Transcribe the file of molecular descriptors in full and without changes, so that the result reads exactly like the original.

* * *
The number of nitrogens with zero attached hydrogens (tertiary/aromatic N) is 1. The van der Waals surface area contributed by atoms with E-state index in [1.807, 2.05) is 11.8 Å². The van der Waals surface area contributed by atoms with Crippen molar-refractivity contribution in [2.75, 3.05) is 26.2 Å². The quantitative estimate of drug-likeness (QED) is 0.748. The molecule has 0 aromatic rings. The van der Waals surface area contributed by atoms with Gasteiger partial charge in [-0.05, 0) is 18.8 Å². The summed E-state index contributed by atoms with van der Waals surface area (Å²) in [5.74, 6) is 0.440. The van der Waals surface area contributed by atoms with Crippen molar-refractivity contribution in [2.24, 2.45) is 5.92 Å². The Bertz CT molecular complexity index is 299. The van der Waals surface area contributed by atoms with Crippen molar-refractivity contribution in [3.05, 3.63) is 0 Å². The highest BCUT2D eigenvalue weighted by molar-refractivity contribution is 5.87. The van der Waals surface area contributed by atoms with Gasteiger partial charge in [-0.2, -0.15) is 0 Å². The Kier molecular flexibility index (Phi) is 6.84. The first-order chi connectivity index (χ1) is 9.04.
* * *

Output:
The number of nitrogens with zero attached hydrogens (tertiary/aromatic N) is 1. The van der Waals surface area contributed by atoms with E-state index in [1.807, 2.05) is 11.8 Å². The van der Waals surface area contributed by atoms with Crippen molar-refractivity contribution in [2.75, 3.05) is 26.2 Å². The quantitative estimate of drug-likeness (QED) is 0.748. The molecule has 0 aromatic rings. The van der Waals surface area contributed by atoms with Gasteiger partial charge in [-0.05, 0) is 18.8 Å². The summed E-state index contributed by atoms with van der Waals surface area (Å²) in [5.74, 6) is 0.440. The van der Waals surface area contributed by atoms with Crippen molar-refractivity contribution in [2.24, 2.45) is 5.92 Å². The Bertz CT molecular complexity index is 299. The van der Waals surface area contributed by atoms with Crippen molar-refractivity contribution in [3.05, 3.63) is 0 Å². The highest BCUT2D eigenvalue weighted by molar-refractivity contribution is 5.87. The van der Waals surface area contributed by atoms with Gasteiger partial charge in [-0.2, -0.15) is 0 Å². The Kier molecular flexibility index (Phi) is 6.84. The first-order chi connectivity index (χ1) is 9.04.